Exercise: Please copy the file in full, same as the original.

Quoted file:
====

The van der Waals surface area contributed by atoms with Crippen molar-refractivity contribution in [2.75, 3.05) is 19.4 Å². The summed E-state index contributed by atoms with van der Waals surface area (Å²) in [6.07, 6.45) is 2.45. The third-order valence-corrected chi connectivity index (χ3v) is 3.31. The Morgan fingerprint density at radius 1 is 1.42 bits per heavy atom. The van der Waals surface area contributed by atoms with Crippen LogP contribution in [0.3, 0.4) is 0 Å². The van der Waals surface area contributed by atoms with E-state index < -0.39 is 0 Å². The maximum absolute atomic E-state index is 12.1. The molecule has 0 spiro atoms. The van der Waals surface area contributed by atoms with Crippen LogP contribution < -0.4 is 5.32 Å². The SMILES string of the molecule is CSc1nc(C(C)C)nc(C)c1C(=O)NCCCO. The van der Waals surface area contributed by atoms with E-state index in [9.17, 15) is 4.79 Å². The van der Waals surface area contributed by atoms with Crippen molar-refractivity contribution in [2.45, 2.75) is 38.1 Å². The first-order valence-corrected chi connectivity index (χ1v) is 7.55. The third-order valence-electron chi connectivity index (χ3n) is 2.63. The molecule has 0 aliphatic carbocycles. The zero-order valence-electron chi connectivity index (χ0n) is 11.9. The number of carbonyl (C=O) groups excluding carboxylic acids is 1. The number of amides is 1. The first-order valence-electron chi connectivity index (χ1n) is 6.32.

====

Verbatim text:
The van der Waals surface area contributed by atoms with Crippen molar-refractivity contribution in [2.75, 3.05) is 19.4 Å². The summed E-state index contributed by atoms with van der Waals surface area (Å²) in [6.07, 6.45) is 2.45. The third-order valence-corrected chi connectivity index (χ3v) is 3.31. The Morgan fingerprint density at radius 1 is 1.42 bits per heavy atom. The van der Waals surface area contributed by atoms with Crippen LogP contribution in [0.3, 0.4) is 0 Å². The van der Waals surface area contributed by atoms with E-state index < -0.39 is 0 Å². The maximum absolute atomic E-state index is 12.1. The molecule has 0 spiro atoms. The van der Waals surface area contributed by atoms with Crippen LogP contribution < -0.4 is 5.32 Å². The SMILES string of the molecule is CSc1nc(C(C)C)nc(C)c1C(=O)NCCCO. The van der Waals surface area contributed by atoms with E-state index in [9.17, 15) is 4.79 Å². The van der Waals surface area contributed by atoms with Crippen molar-refractivity contribution in [2.45, 2.75) is 38.1 Å². The first-order valence-corrected chi connectivity index (χ1v) is 7.55. The third-order valence-electron chi connectivity index (χ3n) is 2.63. The molecule has 0 aliphatic carbocycles. The zero-order valence-electron chi connectivity index (χ0n) is 11.9. The number of carbonyl (C=O) groups excluding carboxylic acids is 1. The number of amides is 1. The first-order valence-electron chi connectivity index (χ1n) is 6.32.